Flynn's Alleged Obstruction Voicemail Will 'Be a Big Deal' When Released, Similar to Trump's 'Access Hollywood' Tape, Ex-Prosecutor Says

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Michael Flynn, former National Security Advisor to President Donald Trump, departs the E. Barrett Prettyman United States Courthouse following a pre-sentencing hearing July 10, 2018 in Washington, DC. An ex-prosecutor on Thursday said Flynn's newly revealed voicemail recording of someone from the Trump administration or Congress discussing his cooperation and potentially attempting to obstruct justice is "a big deal" and compared it to Trump's "Access Hollywood" tapes from 2016. Aaron P. Bernstein/Getty Images

A former prosecutor on Thursday told CNN that the voicemail of an unnamed official from the Trump administration or Congress calling convicted former National Security Adviser Michael Flynn would be "a big deal" if released publicly.

Newly unsealed court records on Thursday showed that Flynn had told special counsel Robert Mueller that unnamed individuals "connected to" the Trump administration or Congress had contacted him, attempting to influence his cooperation with the Russia investigation.

"The defendant informed the government of multiple instances, both before and after his guilty plea, where either he or his attorneys received communications from persons connected to the Administration or Congress that could've affected both his willingness to cooperate and the completeness of that cooperation," the filing states.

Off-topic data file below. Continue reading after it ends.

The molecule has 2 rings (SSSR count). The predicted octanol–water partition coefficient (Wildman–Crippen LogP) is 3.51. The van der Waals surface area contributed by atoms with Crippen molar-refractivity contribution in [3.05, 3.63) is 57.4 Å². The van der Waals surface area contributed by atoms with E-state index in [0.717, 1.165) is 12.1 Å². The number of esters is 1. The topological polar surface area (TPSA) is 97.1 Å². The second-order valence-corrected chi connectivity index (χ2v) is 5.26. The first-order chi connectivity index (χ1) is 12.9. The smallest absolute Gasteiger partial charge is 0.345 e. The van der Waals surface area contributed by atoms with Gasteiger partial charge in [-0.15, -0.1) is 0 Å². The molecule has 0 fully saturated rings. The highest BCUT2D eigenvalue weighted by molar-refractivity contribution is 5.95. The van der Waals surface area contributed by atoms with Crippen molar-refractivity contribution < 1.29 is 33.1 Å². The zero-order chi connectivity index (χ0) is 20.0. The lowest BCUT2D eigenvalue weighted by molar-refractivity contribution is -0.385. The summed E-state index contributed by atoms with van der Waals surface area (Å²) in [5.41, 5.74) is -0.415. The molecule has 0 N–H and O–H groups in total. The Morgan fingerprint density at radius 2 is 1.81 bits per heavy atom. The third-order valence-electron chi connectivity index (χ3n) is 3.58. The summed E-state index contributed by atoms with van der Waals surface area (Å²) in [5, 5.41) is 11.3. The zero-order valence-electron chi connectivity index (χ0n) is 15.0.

"The defendant even provided a voicemail recording of one such communication. In some of those instances, the SCO was unaware of the outreach until being alerted to it by the defendant."

Commenting on this news, former federal prosecutor Jack Weiss told CNN anchor Erin Burnett on Thursday that the voicemail recording would be "a big deal" if released publicly, and he compared its potential impact to that of Trump's "Access Hollywood" tape, released in 2016 shortly before the election.

"What's really significant here is that there are multiple reach outs to Flynn from, according to this memo, both the administration and people connected to Congress," Weiss explained. "There are multiple individuals. And some are outreaches to Flynn, some to his lawyers. So I suspect Congress is going to subpoena Flynn. He is going to have to testify and tell us—and name names, for the very first time."

"Yeah, tapes is something the case has lacked," he continued. "It's always been words on a page.

"Remember the impact of 'Access Hollywood'? Just the tactile—that impact of seeing someone, listening to someone. If we get a live tape, I think it'll be a big deal." Weiss said.

Mueller's report refers to a voicemail left by a Trump attorney to Flynn, days before the former national security adviser pleaded guilty to making false statements to the FBI in December 2017 and agreed to cooperate with the special counsel's investigation.

"On November 23, 2017, Flynn's attorneys returned the call from the President's personal Counsel to acknowledge receipt of the voicemail," the report said. "Flynn's attorneys reiterated that they were no longer in a position to share information under any sort of privilege. According to Flynn's attorneys, the President's personal counsel was indignant and vocal in his disagreement."